He also organised his own theatre companies and was a music publisher.
Edwards was born Gus Simon in Hohensalza (Inowrocław), German Empire. When he was seven, his family moved to the United States, ending up in the Williamsburg neighborhood of Brooklyn. During the day, he worked in the family cigar store, and in the evenings, he wandered looking for any sort of show business job. He found work as a singer at various lodge halls, on ferry boat lounges, in saloons, and even between bouts at the athletic clubs. There is a story that in the early 1890s Edwards met up with famed prizefighter John L. Sullivan, by then working in vaudeville, who was so impressed with the youngster that he decided to employ him in his act.
As a very young boy, Edwards worked as a song plugger at Koster and Bial's, at Tony Pastor's theatre, and at the Bowery Theatre. In those old vaudeville days, song publishers would often hire a very young boy to sit in the theatre, and immediately after a vaudeville star had sung one of the publisher's songs, the youngster would stand up in the audience, and pretending to be completely overcome by the song, break out in an "extemporaneous" solo of the same tune. In this way, the young Edwards would often sit in a balcony seat, and then stand and repeat a song that vaudeville stars such as Maggie Cline, Lottie Gilson or Emma Carus had just sung.
In 1896, Edwards was just 17 years old and appearing at Johnny Palmer's Gaiety Saloon in Brooklyn, when James Hyde, a vaudeville agent, saw him performing. He booked a tour for Edwards and four other boys as The Newsboys Quintet act. In 1898, while performing in this act, Edwards wrote his first song, to a lyric by Tom Daly, "All I Want is My Black Baby Back". Edwards could not write music at that time, so he hired Charles Previn to write down the notes. May Irwin sang the song in her act, and helped to popularize it.
While entertaining soldiers at Camp Black, during the Spanish-American War, Edwards met lyricist Will Cobb, and they formed "Words and Music", a partnership that lasted for many years. He was a vaudeville singer, and later had his own vaudeville company. He discovered Walter Winchell, Elsie Janis, Eddie Cantor, the Marx Brothers, Lila Lee, Eleanor Powell, Hildegarde, Ray Bolger, Sally Rand, Jack Pearl, the Lane Sisters, and Ina Ray Hutton. He wrote the Broadway stage scores for "When We Were Forty-One", "Hip Hip Hooray", "The Merry-Go-Round", "School Days", "Ziegfeld Follies of 1910", "Sunbonnet Sue", and "Show Window". He founded the Gus Edwards Music Hall in New York, and also his own publishing company, then produced special subjects for films, and returned to vaudeville between 1930 and 1937, finally retiring in 1939. His chief musical collaborators included Edward Madden, Will Cobb, and Robert B. Smith. His other popular-song compositions include "Meet Me Under the Wisteria", "By the Light of the Silvery Moon", "I Can't Tell You Why I Love You but I Do", "Goodbye, Little Girl, Goodbye", "I Just Can't Make My Eyes Behave", "I'll Be With You When the Roses Bloom Again", "He's My Pal", "Way Down Yonder in the Cornfield", "In Zanzibar", "If a Girl Like You Loved a Boy Like Me", "Jimmy Valentine", "If I Were a Millionaire", "Laddie Boy" and "In My Merry Oldsmobile".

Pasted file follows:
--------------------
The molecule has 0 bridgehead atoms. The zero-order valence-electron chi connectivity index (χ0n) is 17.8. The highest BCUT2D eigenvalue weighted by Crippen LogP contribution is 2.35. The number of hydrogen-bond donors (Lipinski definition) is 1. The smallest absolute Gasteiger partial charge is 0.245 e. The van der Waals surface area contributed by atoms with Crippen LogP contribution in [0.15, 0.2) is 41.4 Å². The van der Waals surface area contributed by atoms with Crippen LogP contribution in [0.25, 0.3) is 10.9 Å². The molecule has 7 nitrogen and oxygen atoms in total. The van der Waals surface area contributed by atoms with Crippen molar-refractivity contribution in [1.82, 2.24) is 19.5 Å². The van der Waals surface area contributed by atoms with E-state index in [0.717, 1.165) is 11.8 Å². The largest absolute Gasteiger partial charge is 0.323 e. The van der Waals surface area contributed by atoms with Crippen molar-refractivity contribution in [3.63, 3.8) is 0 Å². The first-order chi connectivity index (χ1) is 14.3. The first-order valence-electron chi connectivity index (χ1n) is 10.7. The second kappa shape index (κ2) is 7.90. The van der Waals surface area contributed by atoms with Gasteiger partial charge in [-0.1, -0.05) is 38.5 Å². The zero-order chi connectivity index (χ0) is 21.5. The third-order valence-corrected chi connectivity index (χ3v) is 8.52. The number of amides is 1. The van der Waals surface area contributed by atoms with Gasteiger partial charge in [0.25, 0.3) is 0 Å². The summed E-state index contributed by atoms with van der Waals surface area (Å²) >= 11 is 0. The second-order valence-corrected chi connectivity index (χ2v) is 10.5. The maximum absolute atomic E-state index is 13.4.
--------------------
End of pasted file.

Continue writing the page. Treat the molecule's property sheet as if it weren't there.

The gravesite of Gus Edwards in Woodlawn Cemetery
Edwards was the brother of Leo Edwards, and the uncle of Joan Edwards and Jack Edwards.
Bing Crosby played Edwards in a fictionalized version of his life in the 1939 film The Star Maker, directed by Roy Del Ruth. Edwards himself made few screen appearances, the most notable being The Hollywood Revue of 1929, in which he performs as part of a vaudeville act.He also wrote all the music for the Hollywood review as credited in the closing credits of the production with the exception of Singing in the rain with lyrics by Arthur Freed and music by Nacio Herb Brown, He also performs a specialty number: "Lon Chaney's Gonna Get You If You Don't Watch Out".
Edwards was a founder member of ASCAP in 1914 and was inducted into the Songwriters Hall of Fame in 1970.